alex meet

Good job, really.

What happened next?

Yes, there is more.

Click away for part 2 – Alex and Kirsty BITE BACK!

Photograph: James Drew Turner for the Guardian

Note: All the comments I make are based on the answers the Guardian chooses to publish, which may have been changed by a journalist to make for better copy. The participants in the date are aware this may happen, I assume, and know these answers will appear in the public arena. I am sure, in real life, they are cool people. If you are the couple in this date and want to give your side of the story, get in touch and I will happily publish any rebuttal. 

Philip and Elaine

philip and elaine

When you’re a child, you don’t notice your family’s quirks – those things that are perfectly normal to you but might seem odd to outsiders. Thankfully, school comes along and there will always be other children to helpfully point this out to you, usually in front of hundreds of other spiteful brats.

My parents divorced when I was about 8 and my dad moved away. It was a real treat for me to have him come pick me up from school. Dad was a snappy dresser – still is, really, a shameless attention-seeker when it comes to clothes – and one day he came into the school in his green checked trousers.

Nobody would bat an eye now, but this was 1986, and the teasing the next day was merciless. “Rupert the Bear trousers.” “Your dad is gay.” The usual. Plus, divorce was rarer then so that would become a focus of the name-calling.

And it’s the worst feeling. Because you have to laugh along or not show that you care. And yet you think: “You can’t say that. That’s my dad.”

You’ll probably get what I’m on about the more you read this one, but take a look at what happened on the date between 61-year-old chef Philip and Elaine, 65, a writing mentor, before I try to work out where the torch is on my iPhone so I can shine a brighter light on it.

philip hoping for

Being single in your mid-thirties is bad enough if you’ve had a tough paper round and don’t spend four hours a day locked in the gym working on muscles you can’t pronounce. If you’re in your sixties, which makes you immediately invisible to most people, according to the rampant ageists I know, it must be terrifying.

“Oh but as you get older, you care less what others think of you,” say 22-year-olds whose metabolisms are yet to be converted to zero-hour contracts.


elaine hoping for

Elaine has the world-weary air of a singer in a late-night cocktail bar in 1982, lamenting lost loves and shattered dreams through half-closed eyes to an audience of drunk, ugly businessmen who are all going to try to come on to her as soon as she finishes the last bars of The Man I Love.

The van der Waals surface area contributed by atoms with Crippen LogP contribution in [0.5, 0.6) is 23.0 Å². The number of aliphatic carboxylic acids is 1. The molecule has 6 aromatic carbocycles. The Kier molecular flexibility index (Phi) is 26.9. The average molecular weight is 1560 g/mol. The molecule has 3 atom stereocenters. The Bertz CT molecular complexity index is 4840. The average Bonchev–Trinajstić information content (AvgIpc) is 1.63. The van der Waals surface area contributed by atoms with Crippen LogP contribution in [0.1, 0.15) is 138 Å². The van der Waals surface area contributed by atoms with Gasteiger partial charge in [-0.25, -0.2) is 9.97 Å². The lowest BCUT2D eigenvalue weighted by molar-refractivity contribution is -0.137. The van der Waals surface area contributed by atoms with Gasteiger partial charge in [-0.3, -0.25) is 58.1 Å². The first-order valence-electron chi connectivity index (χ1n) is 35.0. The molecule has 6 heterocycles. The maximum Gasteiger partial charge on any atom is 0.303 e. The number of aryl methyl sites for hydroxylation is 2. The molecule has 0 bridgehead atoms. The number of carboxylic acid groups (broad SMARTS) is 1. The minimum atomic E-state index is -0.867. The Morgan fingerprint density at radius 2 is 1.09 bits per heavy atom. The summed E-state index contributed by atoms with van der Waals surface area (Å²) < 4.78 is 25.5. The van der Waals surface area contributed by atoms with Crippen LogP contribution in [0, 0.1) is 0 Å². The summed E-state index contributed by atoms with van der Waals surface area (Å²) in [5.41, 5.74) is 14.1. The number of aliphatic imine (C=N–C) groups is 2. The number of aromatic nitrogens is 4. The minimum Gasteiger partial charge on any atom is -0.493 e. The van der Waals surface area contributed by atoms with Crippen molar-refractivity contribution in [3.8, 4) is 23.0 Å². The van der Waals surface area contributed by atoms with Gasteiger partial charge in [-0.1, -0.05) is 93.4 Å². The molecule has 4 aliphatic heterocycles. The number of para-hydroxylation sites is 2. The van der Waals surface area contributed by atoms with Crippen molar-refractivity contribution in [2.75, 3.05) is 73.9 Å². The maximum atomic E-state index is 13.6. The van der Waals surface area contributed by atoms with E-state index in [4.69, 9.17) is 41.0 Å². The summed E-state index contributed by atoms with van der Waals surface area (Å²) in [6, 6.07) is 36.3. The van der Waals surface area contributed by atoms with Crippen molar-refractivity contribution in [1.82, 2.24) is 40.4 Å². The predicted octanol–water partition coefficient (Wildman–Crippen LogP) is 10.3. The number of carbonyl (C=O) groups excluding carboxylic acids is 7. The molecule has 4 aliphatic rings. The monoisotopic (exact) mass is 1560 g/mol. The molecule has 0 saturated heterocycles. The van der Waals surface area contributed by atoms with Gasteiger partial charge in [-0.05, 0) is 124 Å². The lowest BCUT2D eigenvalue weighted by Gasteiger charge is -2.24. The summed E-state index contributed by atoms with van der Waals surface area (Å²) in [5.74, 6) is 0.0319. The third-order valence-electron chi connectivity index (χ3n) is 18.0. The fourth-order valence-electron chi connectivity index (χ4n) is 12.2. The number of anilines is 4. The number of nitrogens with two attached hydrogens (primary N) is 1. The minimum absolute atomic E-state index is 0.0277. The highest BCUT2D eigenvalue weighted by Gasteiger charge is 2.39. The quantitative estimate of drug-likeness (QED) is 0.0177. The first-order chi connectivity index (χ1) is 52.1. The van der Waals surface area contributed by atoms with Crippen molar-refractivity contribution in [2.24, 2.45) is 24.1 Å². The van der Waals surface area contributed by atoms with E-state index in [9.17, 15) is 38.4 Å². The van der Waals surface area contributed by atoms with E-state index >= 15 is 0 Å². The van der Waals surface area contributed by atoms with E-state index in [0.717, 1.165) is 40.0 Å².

She has been on boring dates, she has listened to in-depth assessments of the best way to put up an Ikea wardrobe and she has pretended to like Led Zeppelin just so she doesn’t have to ask a man about his day. She. Is. Done.

elain first impression

Now that really is a first impression. If I arrived second on a date, my eyes would immediately flick from their face to their arse to their groin to the space in front of them to see what they were drinking.

Some people get nervous if they’re the only one drinking on a date. Nothing worse than sinking your fifth red wine as your date sips his first coffee – coffee, in a pub! – and asks you about your job. Onward. Philip:

philip talk about

I never want to have children because it always seems like a lazy fallback topic when conversation dries up at dinner parties and I don’t have any space for that alongside my go-to icebreakers concerning Cher, Madonna and Kylie. Sorry, kids.

elaine talk about

Oh. It seems that we have two radios tuned to different stations. One’s playing Leonard Cohen, the other Girls Aloud.

philip awkward

Dogs (mine) strangely didn’t get a mention in Elaine’s précis. That’s the thing with saying someone talked about themselves the whole time – sometimes they’re just filling air because you’re not saying anything.

elaine awkward

Brrrr. Suddenly it feels cold in here. I need a cardigan. There are probably more subtle ways to ask for a toothpick but I would rather a date did that then sit with half a brontosaurus leg poking out between the gap in their molars.

phil table

No, then.

elaine table


philip made of you

Well, Philip:

elaine introduce

doctor who cry

Oh, Philip.

philip go on

Philip didn’t want to go home, did he?

elaine change

Elaine did, though.

philip change

Am I the only person reading this who wants to travel back in time, walk up to the table just as Elaine is leaving it and say “Hey, Philip, I’ll have another glass of wine. I’m in no hurry. Tell me about your cats”?

Phil, what’s your score?

philip scores

Elaine? *bites nails down to quick*

elaine scores

Sympathy scoring doesn’t float my boat generally, but even though she’s not interested, she’s not prepared to chuck Philip under the bus – well, not entirely, anyway – just so she can look good in a magazine. Some of the younger or more attention-seeking participants could learn a lot from this date. It’s not a real 10, but it’s a 10. We all deserve to be a 10 at least once in our lives.

Readers of an overly sentimental disposition should look away now before reading Philip’s last answer. Seriously, shut down the laptop, swipe away.

philip meet again


However, there’s no point raising hopes where they have no business being raised, so Elaine’s got to be clear…

elaine meet again

“But you can’t say that. That’s my dad.”

Pass us a sausage roll, Philip. There’ll be other Elaines, but you’ll always have us.

Photograph: James Drew Turner; Fiona Shaw, both for the Guardian